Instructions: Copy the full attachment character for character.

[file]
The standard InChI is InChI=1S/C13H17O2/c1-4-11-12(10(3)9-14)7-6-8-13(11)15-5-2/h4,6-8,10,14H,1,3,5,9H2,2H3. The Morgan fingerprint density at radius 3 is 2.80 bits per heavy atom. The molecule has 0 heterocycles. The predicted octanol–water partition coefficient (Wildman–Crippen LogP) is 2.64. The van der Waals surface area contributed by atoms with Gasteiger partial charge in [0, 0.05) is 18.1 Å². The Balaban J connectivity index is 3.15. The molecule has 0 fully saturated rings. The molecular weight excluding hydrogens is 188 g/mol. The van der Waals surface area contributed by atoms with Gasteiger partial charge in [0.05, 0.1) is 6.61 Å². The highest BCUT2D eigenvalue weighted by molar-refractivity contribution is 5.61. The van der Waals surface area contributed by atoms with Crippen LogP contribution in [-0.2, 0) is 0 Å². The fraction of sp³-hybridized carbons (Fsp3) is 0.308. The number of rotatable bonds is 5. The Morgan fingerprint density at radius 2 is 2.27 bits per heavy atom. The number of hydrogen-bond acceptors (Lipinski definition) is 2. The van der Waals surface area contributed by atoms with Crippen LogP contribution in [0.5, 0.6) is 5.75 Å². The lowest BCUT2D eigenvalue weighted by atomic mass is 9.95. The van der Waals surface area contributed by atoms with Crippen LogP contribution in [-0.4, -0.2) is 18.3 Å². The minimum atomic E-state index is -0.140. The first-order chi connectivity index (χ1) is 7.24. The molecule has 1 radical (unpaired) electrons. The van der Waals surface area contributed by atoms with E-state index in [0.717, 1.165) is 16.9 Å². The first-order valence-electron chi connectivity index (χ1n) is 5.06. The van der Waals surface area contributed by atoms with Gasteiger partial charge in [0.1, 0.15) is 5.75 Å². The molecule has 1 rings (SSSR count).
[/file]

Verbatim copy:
The standard InChI is InChI=1S/C13H17O2/c1-4-11-12(10(3)9-14)7-6-8-13(11)15-5-2/h4,6-8,10,14H,1,3,5,9H2,2H3. The Morgan fingerprint density at radius 3 is 2.80 bits per heavy atom. The molecule has 0 heterocycles. The predicted octanol–water partition coefficient (Wildman–Crippen LogP) is 2.64. The van der Waals surface area contributed by atoms with Gasteiger partial charge in [0, 0.05) is 18.1 Å². The Balaban J connectivity index is 3.15. The molecule has 0 fully saturated rings. The molecular weight excluding hydrogens is 188 g/mol. The van der Waals surface area contributed by atoms with Gasteiger partial charge in [0.05, 0.1) is 6.61 Å². The highest BCUT2D eigenvalue weighted by molar-refractivity contribution is 5.61. The van der Waals surface area contributed by atoms with Crippen LogP contribution in [-0.2, 0) is 0 Å². The fraction of sp³-hybridized carbons (Fsp3) is 0.308. The number of rotatable bonds is 5. The Morgan fingerprint density at radius 2 is 2.27 bits per heavy atom. The number of hydrogen-bond acceptors (Lipinski definition) is 2. The van der Waals surface area contributed by atoms with Crippen LogP contribution in [0.5, 0.6) is 5.75 Å². The lowest BCUT2D eigenvalue weighted by atomic mass is 9.95. The van der Waals surface area contributed by atoms with Crippen LogP contribution in [-0.4, -0.2) is 18.3 Å². The minimum atomic E-state index is -0.140. The first-order chi connectivity index (χ1) is 7.24. The molecule has 1 radical (unpaired) electrons. The van der Waals surface area contributed by atoms with E-state index in [0.717, 1.165) is 16.9 Å². The first-order valence-electron chi connectivity index (χ1n) is 5.06. The van der Waals surface area contributed by atoms with Gasteiger partial charge in [0.1, 0.15) is 5.75 Å². The molecule has 1 rings (SSSR count).